So far, we directed this chapter at open source project leaders. But worry not; something is lurking in here for IT departments, the heroes of this book.
Productization provides an opportunity for beginners and intermediate players to do service to projects they find useful and want to see succeed. Just writing beginner-level documentation can be a great service and will earn the gratitude of project leaders, who will no doubt be inclined to be more friendly and helpful.
Beyond that, working on writing actual code for simple productization tasks such as creating code samples or administrative interfaces under the direction of more experienced people can be an excellent way to improve an IT department’s skill level.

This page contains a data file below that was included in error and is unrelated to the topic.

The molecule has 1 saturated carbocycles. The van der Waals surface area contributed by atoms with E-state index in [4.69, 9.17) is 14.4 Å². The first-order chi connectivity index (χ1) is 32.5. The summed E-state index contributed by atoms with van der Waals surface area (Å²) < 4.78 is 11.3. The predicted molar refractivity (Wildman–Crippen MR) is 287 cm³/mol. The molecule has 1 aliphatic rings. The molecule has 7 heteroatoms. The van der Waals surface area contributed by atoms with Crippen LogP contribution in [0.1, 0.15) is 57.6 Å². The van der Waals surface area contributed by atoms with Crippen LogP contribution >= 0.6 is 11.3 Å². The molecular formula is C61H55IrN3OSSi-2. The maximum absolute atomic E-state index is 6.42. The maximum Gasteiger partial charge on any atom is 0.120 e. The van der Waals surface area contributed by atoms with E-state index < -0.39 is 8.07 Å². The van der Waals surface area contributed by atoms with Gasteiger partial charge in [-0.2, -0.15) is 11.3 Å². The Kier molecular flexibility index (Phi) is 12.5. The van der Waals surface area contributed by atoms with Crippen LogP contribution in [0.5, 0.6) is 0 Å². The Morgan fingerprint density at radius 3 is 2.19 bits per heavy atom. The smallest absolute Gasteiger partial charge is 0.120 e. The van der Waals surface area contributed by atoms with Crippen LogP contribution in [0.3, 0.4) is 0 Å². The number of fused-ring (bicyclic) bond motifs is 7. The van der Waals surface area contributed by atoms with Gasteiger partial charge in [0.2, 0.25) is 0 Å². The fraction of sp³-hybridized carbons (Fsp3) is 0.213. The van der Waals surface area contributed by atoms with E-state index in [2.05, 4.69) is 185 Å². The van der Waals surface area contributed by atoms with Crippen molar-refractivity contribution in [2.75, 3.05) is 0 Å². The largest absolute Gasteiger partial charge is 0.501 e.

Contributing features to an open source project not only builds skills and increases understanding, but it also initiates contact with more experienced developers in a project, who might review and evaluate the code. Being a major contributor to an open source project can also enhance the technical reputation of an IT department. Ticketmaster, a heavy user of Perl, has provided significant support for Perl.org, which has had the effect of attracting talented developers to the company.
Nothing will make productization fun, but, like flossing your teeth, there are many important reasons why everyone should do it.